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Dick Ellis Blog:
12/10/2017
  OWO Columnist Mike Foss had to take this buck from a bobcat which had claimed it as his own. With four days of hunting the rut with my bow and four days of rifle hunting the north country but still no deer, I turned back to Vilas County for two days of muzzleloader hunting. The only problem with this was that my wife Lori, the world’s best “present buyer”, had given me the Knight Revolution in 2004. No excuses, I had us...
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Thoughts from a Deer Camp

If you follow the Ellis deer camp at all over the years in Vilas County near Boulder Junction, you know we’re not baiters or feeders.  We scout terrain to locate deer, and then carry in portable tree stands on our backs to set ambushes, and move again. 

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Peter Bratz took this fine 3-1/2 year old Waukesha County buck during the rut with a Mathews Z9 bow on Halloween weekend.  Bratz dropped the deer where it stood with a heart shot.  “I shoot Muzzy broadheads because Muzzy is a great Wisconsin company ad I could not be happier with the results,” he said.  

In the far north, we work isolated acorn stands, natural funnels, swamp edges, or a personal favorite, a mix a pine and scrub oak with heavy “buck brush” on the floor that makes hunting from an elevated stand a must.  By paying our dues years ago in the form of learning the country, this camp after years of hanging nothing, hovered at about a 50 percent success rate  (6 to 8 hunters) over two decades of bow and gun hunting before the bottom fell out more than a decade ago.

We have not hung a deer since, but things have taken a turn for the better directly due to bucks-only regulations and a ban on baiting and feeding.  Where allowed, baiting and feeding drastically alters the natural movement of deer and those of us who do not wish to participate still pay the price.  There were seasons when eight hunters would see three deer over 9 days, and those seasons would be followed up by antlerless only seasons.

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Lifelong Ellis family friend Terry Duvall made a great shot on this beautiful Ohio buck during the rut after grunting him in.

We did not hang a deer again in 2017 (with the muzzleloader/bow seasons still to be played out), but the game is slowly changing for the better.  I hunted with three brothers during the bow season. We saw does consistently. All of us flirted with shots at bucks, although none of us took a shot because the deer didn’t present a probable kill. When a party of four hunts hard though and expects to see deer again, that is pure medicine for the soul.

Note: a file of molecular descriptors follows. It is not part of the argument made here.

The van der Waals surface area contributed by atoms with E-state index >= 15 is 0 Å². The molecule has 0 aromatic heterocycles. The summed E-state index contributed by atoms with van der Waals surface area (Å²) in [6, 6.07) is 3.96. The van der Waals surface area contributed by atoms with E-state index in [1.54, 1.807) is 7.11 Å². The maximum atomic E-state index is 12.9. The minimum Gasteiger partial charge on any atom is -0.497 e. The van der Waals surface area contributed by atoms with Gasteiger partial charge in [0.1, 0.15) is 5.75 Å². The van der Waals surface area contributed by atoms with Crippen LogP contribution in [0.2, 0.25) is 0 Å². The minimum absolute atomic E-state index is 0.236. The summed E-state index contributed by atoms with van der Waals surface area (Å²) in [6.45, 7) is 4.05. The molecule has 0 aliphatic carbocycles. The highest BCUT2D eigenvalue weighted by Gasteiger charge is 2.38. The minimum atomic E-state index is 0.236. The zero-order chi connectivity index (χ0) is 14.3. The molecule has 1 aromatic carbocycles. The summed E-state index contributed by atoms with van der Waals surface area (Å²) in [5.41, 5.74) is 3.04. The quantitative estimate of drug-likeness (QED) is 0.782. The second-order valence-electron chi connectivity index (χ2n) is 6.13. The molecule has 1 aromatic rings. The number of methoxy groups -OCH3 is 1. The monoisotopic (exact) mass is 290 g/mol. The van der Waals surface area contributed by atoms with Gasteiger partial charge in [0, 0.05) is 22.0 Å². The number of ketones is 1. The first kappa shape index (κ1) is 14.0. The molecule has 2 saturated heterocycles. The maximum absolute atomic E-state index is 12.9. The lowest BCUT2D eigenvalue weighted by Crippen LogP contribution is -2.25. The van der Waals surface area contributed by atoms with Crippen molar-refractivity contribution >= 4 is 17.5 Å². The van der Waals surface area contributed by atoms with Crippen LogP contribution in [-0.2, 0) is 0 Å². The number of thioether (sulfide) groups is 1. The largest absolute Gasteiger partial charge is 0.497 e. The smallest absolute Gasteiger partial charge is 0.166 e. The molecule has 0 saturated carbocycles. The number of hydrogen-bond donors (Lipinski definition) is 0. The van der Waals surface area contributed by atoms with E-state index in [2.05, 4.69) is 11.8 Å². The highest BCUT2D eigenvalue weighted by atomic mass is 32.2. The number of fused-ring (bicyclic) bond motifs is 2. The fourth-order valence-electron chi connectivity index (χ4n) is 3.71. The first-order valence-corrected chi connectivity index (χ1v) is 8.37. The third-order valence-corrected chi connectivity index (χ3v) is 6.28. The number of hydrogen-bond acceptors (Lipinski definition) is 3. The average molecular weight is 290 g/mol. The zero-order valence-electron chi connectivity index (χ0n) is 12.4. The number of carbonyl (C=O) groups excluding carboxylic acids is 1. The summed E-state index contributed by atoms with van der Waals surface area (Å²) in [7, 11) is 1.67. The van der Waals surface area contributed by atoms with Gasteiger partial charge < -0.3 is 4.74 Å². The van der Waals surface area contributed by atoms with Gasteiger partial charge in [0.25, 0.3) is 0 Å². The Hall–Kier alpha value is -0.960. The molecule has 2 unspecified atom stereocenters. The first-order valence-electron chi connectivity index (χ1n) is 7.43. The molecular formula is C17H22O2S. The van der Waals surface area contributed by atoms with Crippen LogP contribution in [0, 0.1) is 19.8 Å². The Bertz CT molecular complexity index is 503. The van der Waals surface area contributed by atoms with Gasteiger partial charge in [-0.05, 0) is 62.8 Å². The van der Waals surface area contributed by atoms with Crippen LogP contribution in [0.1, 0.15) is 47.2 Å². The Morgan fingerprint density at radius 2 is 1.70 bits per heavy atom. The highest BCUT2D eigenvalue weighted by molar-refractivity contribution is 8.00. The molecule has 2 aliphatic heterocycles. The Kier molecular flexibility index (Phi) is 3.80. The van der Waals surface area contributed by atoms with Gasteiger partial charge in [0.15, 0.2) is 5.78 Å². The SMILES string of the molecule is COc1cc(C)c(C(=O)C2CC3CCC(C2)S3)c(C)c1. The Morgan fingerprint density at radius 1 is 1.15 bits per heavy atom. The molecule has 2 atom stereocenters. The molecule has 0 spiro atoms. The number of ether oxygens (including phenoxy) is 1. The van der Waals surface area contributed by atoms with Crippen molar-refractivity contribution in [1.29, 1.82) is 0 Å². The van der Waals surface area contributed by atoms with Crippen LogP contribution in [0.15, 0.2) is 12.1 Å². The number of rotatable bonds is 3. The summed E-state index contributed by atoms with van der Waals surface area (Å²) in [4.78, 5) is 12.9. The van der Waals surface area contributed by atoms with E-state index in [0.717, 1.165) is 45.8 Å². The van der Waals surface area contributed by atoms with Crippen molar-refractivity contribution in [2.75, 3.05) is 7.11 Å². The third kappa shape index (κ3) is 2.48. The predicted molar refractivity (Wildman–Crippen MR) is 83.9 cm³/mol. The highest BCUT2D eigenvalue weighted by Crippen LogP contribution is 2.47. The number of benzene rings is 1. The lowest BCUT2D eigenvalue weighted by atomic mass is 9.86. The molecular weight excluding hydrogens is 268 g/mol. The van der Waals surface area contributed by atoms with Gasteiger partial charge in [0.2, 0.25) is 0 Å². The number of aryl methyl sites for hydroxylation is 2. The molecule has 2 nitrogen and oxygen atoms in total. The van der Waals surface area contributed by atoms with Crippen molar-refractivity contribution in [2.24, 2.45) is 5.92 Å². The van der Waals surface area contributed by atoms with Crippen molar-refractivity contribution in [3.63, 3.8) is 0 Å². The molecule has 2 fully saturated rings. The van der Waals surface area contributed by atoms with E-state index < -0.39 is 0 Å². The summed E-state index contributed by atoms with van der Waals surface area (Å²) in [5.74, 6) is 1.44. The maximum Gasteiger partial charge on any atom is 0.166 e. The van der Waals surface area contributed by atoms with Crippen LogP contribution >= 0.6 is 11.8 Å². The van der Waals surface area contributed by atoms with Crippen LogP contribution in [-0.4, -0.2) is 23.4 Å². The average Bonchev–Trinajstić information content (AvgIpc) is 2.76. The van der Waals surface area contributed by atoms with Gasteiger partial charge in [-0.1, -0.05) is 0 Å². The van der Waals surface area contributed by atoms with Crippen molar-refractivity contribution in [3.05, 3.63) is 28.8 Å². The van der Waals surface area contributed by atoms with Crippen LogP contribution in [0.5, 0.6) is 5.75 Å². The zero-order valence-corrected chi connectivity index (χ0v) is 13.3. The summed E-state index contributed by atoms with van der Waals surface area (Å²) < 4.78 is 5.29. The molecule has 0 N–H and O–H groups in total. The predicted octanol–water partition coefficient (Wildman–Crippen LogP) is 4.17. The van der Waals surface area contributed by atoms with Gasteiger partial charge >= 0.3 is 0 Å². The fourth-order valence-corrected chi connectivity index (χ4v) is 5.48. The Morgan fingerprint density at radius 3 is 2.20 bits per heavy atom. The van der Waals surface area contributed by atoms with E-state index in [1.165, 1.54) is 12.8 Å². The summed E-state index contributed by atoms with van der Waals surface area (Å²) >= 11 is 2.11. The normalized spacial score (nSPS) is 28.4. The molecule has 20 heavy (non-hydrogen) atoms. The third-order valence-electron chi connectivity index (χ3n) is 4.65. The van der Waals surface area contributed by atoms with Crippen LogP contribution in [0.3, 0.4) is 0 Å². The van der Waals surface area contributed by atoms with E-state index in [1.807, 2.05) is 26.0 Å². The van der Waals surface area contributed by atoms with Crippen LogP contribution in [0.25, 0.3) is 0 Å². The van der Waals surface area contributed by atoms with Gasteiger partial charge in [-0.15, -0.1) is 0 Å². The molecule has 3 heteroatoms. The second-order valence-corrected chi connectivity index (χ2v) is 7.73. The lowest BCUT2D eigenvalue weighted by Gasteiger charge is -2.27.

It is so true that you don’t know what you have until you lose it.  I am going to savor every second of this, and every deer that I see and hear. And I will be fighting in print for a continued ban if baiting and feeding are ever introduced again when the deer population stabilizes.

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Eric Pacey took this great buck during the gun season hunting in Iron County.

Let me tell you about my encounter with a buck, the same kind of story that occurred five years ago in Winnebago County.  Out early in the afternoon to take full advantage of the rut, my bow and camera lay on the ground when I locked my climbing stand in place and began to pull up the rope tied to my belt.  A snapping branch behind me brought my immediate attention to the doe that was coming hard at 50 yards and so exhausted and close that I could see five inches of tongue hanging out the side of her mouth.

All I could do was hope that the buck was 10 minutes behind. But he was 20 seconds behind. And all I could do was watch as the nice, healthy 8-pointer stood grunting and broadside at 20 yards to my stand for five seconds, my bow and camera swinging gently a few feet below the stand, my rope tied around the limb.

But that was a beautiful thing. I had gone to heaven again. When I saw several does opening gun morning, although they would be the only deer I saw, I was satisfied that we are on the road to recovery in northern Wisconsin.

This is not farmland or southern Wisconsin.  We don’t expect to see scores of deer every day. We do expect the occasional encounter, a reasonable chance to put a deer in the freezer, and a quality hunt that doesn’t domesticate the herd.  When we see deer scavenging again, or scrutinize their tracks in the deep forest as they forage for natural food, you know they are not gathered around a feeder.

Let the deer be wild, let us be hunters, and let the young people following learn properly.  That is heaven, Wisconsin style.

Thanks for connecting with On Wisconsin Outdoors. Shoot straight.

Dick Ellis